Thursday, July 26, 2012

Israel and the U.S. congressional elections

From Israel Hayom, 26 July 2012, by Yoram Ettinger:
During a June 15, 2012 seminar at the Begin-Sadat Center for Strategic Studies, Bill Schneider, a leading expert on U.S. politics, reaffirmed that both chambers of Congress play a key role in determining U.S.-Israel relations.
In 1990, U.S. Secretary of the Navy Henry Garrett II asked Senator Daniel Inouye, chairman of the Appropriations Subcommittee on Defense, to delete from the proposed defense bill an amendment stipulating the upgrade of the port of Haifa for the benefit of the Sixth Fleet. “Senator, I am the Secretary of the Navy, and I know that the Sixth Fleet does not need the upgrade.”
Inouye retorted: "Mr. Secretary, according to the U.S. Constitution, I supervise you, and I have determined that the Sixth Fleet would benefit from such an upgrade.” Inouye’s position derived from the end of the Cold War which eroded the importance of the port of Naples, and from the gathering sandstorms from the Persian Gulf (leading to Iraq’s invasion of Kuwait) which enhanced the significance of the port of Haifa for the Sixth Fleet. The port of Haifa was upgraded despite opposition by President George H. W. Bush and Secretary of State James Baker who orchestrated Secretary Garrett's appeal.
The recent turmoil in Egypt has exposed the uncertainty surrounding U.S.-Egypt relations and the reliability of the port of Alexandria, enhancing the significance of the Israeli ports of Haifa and Ashdod to the Sixth Fleet. It underscored the vitality of Congress as a joint-front-seat-driver in setting the national security agenda.
In November 2012, Americans will elect all 435 members of the House of Representatives, 33 U.S. senators and thousands of state and local elected officials, some of whom will eventually reach Capitol Hill. According to a July 23, 2012 Rasmussen national poll, since mid-2009, Republican congressional candidates have been systematically more popular than Democrats. Of all likely voters, 43 percent would vote for Republican congressional candidates, if the election were held today, while 40% would elect Democrats.
Most polls forecast a strong possibility of a sustained — although moderately eroded — Republican House majority (currently at 242 Republicans to 190 Democrats and 3 vacancies). Democrats need a robust tailwind — which is not currently in sight — to regain the House majority. At the same time, the Democratic majority in the Senate (53:47) is vulnerable. However, the number of toss-up Senate races — such as Florida, Massachusetts, Maine, Missouri, Montana, North Dakota, Virginia, Wisconsin, Nevada, Ohio, New Mexico and Hawaii — is relatively large. Therefore, the race for the Senate majority — which may indicate the winner of the presidency — is wide open.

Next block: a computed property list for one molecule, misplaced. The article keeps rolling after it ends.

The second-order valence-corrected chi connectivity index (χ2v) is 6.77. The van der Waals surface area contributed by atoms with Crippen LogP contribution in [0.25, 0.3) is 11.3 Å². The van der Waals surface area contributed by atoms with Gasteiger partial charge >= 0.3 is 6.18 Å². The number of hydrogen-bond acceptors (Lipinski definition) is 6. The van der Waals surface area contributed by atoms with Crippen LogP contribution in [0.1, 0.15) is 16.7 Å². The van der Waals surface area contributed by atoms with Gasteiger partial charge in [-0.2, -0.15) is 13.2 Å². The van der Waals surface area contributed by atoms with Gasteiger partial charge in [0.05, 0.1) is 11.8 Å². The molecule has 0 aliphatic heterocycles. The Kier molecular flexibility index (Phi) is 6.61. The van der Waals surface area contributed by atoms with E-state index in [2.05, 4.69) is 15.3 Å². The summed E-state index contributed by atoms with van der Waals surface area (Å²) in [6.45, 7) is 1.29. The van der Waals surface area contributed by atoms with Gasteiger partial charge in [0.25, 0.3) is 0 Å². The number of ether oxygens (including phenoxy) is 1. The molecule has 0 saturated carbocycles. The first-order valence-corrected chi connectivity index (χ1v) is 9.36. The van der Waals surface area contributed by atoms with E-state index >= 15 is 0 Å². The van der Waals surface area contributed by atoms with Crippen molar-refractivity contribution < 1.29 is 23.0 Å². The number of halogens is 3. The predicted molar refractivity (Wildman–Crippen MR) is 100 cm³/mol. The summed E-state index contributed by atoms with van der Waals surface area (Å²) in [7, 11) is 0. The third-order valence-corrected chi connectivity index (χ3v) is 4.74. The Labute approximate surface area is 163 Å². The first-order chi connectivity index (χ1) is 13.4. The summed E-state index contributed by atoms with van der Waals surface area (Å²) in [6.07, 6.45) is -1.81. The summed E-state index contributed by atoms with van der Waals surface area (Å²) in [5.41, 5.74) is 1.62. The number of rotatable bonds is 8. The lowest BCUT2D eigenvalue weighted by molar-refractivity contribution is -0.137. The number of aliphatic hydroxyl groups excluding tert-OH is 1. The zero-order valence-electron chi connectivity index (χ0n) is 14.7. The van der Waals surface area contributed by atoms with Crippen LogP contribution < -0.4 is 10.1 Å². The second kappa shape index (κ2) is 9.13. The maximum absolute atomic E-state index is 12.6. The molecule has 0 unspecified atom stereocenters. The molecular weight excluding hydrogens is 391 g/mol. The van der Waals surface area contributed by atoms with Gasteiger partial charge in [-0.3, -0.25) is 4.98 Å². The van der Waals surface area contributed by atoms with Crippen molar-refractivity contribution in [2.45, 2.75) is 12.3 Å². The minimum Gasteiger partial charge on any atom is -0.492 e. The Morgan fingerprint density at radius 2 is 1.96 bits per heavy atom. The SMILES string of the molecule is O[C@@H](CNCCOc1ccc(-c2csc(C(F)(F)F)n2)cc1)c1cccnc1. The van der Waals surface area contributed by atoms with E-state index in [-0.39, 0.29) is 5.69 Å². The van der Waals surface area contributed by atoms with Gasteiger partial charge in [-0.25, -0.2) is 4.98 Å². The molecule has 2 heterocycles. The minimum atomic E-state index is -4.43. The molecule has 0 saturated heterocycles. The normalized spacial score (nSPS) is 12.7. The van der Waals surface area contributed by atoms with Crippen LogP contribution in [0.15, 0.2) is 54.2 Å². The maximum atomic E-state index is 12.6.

House and Senate majorities will be greatly affected by the presidential approval rating on election day. Will Obama be a “coattail president,” sweeping his party to victories, as he did in 2008 (69% approval rating), or will he be an “anchor-chained president,” dragging his party to defeats, as he did in 2010 (46%), and as Presidents George H. W. Bush (34%), Jimmy Carter (37%) and Gerald Ford (45%) did in 1992, 1980 and 1976 respectively?
The fate of congressional races also depends on the number of Democratic and Republican seats up for re-election. The more seats a party holds, the more vulnerable the party. Therefore, the 23 seats on the ballot currently held by Democrats — as opposed to only 10 Republican-held seats — pose a threat to the Democratic majority. However, the substantial Republican House majority — which exposes more Republican seats — provides an opportunity for a Democratic gain in the House.
Congressional retirements may also indicate an electoral trend, in addition to reflecting political aspirations or fatigue. Thus, the six Democratic — versus three Republican — retirements from the Senate, and the retirement ratio of 15 Democrats to 11 Republicans in the House, could reflect legislators’ own assessments of the odds in the November election.
The outcome of the Congressional races will, also, be determined by the turnout rate and by the appeal of the individual candidates to the Independents, who account for some 40% of the electorate. Usually, the Independents include “swing voters,” “switch-overs” and “undecided voters.” The turnout rate will be influenced by the enthusiasm and frustration factors (e.g., “anti-establishment,” “Hope & Change,” shattered 2008 hopes) generated by the presidential and congressional candidates.
To realize the significance of the November 2012 congressional elections, one should be aware that Congress is the most powerful legislature in the world. This is the co-equal, co-determining branch of the U.S. government, the most authentic representative of the American people, which has the muscle — when it chooses to exercise it — to initiate, amend, suspend and overrule presidential policies.
International observers, and especially friends of Israel, should focus on the congressional races. When it comes to third down and ten yards to go, Israel has no better, trusted and effective friend than both chambers of the U.S. Congress.
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